Brandon is recognized as one of the strongest voices in Chicago for dance and is committed to using footwork as a connector and teaching tool to bring communities across the city together while simultaneously bringing attention to the South and West Sides of Chicago. His ability to be in relationship with others as a teacher and a student at the same time is a distinctive part of why he is considered a leader. Brandon is trying to connect footwork to the larger arts ecosystem in Chicago and to organizing efforts within South Side communities around justice-related issues.
Maira works at the center of an intricate constellation of relationships, facilitating conversations between investigative journalists, organizers, civil rights attorneys, philanthropy, data scientists and researchers, and those most affected by state-sanctioned violence. Performing this role with a combination of rigor and grace, she makes an invaluable ongoing contribution to the work of police abolition. She is centering the voices of those affected by police violence, police torture while enhancing the capacity of citizens to hold public institutions accountable.
The life changing experience of Ferguson transformed Damon into an organizer, pushing him to lead and participate in dozens of direct actions in response to anti-Black violence. In the subsequent years, he has taken on greater responsibility, established himself as a leader who shapes the messaging for movement and cultural events and as a force in coalition work. Yet his work building coalitions aims to decenter the notion of “leader” as a construct, in the name of collective power and personal autonomy.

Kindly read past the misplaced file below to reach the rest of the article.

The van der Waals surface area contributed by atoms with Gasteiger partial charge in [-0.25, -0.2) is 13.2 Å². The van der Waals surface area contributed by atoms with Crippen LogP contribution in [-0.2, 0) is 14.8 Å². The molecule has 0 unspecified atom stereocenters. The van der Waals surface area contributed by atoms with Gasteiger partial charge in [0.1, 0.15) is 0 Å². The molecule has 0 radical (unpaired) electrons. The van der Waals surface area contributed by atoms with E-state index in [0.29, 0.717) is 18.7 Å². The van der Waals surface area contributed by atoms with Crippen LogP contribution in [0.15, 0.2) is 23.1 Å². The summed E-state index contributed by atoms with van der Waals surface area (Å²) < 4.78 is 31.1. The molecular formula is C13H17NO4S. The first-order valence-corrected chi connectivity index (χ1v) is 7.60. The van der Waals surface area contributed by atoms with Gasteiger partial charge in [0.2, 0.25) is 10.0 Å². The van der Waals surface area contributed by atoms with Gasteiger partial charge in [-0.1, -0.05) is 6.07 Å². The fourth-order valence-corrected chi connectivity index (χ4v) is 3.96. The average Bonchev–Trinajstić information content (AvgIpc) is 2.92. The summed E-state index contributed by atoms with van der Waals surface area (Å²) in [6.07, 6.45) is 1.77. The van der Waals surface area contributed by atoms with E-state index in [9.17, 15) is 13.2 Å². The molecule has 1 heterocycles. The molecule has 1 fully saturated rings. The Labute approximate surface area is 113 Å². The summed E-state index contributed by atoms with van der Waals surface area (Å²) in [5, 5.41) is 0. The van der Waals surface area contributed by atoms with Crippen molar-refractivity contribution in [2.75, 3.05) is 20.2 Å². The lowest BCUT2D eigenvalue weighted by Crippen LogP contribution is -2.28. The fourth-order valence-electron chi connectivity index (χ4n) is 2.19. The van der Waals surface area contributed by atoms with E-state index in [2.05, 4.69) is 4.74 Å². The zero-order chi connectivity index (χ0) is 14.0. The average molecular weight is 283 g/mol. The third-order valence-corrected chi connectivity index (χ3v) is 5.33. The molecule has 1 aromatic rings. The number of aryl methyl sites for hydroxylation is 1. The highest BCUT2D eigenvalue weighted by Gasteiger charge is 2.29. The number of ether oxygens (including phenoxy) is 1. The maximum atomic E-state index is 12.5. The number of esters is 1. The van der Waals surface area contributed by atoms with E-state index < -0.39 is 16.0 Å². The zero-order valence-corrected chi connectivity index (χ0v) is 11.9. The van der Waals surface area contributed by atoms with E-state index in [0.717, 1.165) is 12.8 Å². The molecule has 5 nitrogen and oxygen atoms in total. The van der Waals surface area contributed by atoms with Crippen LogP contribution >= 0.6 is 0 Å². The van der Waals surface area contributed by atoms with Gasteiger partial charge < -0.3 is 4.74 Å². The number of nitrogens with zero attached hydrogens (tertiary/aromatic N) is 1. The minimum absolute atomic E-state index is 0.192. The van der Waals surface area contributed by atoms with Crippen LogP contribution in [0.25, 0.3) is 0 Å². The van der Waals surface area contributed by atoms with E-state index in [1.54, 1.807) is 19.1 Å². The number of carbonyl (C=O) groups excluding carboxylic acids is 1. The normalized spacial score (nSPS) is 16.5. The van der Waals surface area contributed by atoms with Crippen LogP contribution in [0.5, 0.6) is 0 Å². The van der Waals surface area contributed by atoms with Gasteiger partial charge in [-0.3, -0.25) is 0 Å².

Malik is uniquely positioned as a Muslim, Queer, Person of Color, and as an immigrant in a position of leadership. His presence in the performing arts sector is vital to a field that struggles to decenter whiteness within storytelling and performance. Through Silk Road Rising, Malik has long challenged the misperceptions and inequities reinforced in traditional theater practices and institutional theater models. He weaves management, negotiating, fundraising, community organizing, and alliance-building into keeping the organization a stable and growing entity.
Tony is a multi-issue community organizer who prioritizes anti-oppression and harm reduction frameworks in their personal and professional life. In the nine years they have been with the Chicago Freedom School, they have been recognized as a critical voice in Chicago, bringing a deep political analysis and organizing framework to issues that affected youth. While shepherding an organization dedicated to youth capacity building, they prioritize intergenerational collaboration and teach a diverse group of activists and community members to utilize their unique experiences to engage city-wide infrastructure. They lead collectively, bringing youth into decision making and using every opportunity to build the capacity of those around them and have a commitment to racial justice and restorative practice.
As an artist, educator, researcher, administrator, collaborator, producer, and facilitator, Meida actively convenes artists and communities as potential change agents and as strategic solution makers to urgent social issues through the field of cultural production. Her practice of leadership is rooted in listening, guiding, and facilitating as she helps surface and documents historical narratives. At the backbone of her work are core values of imagination, self-actualization, consensus-building, and collective action.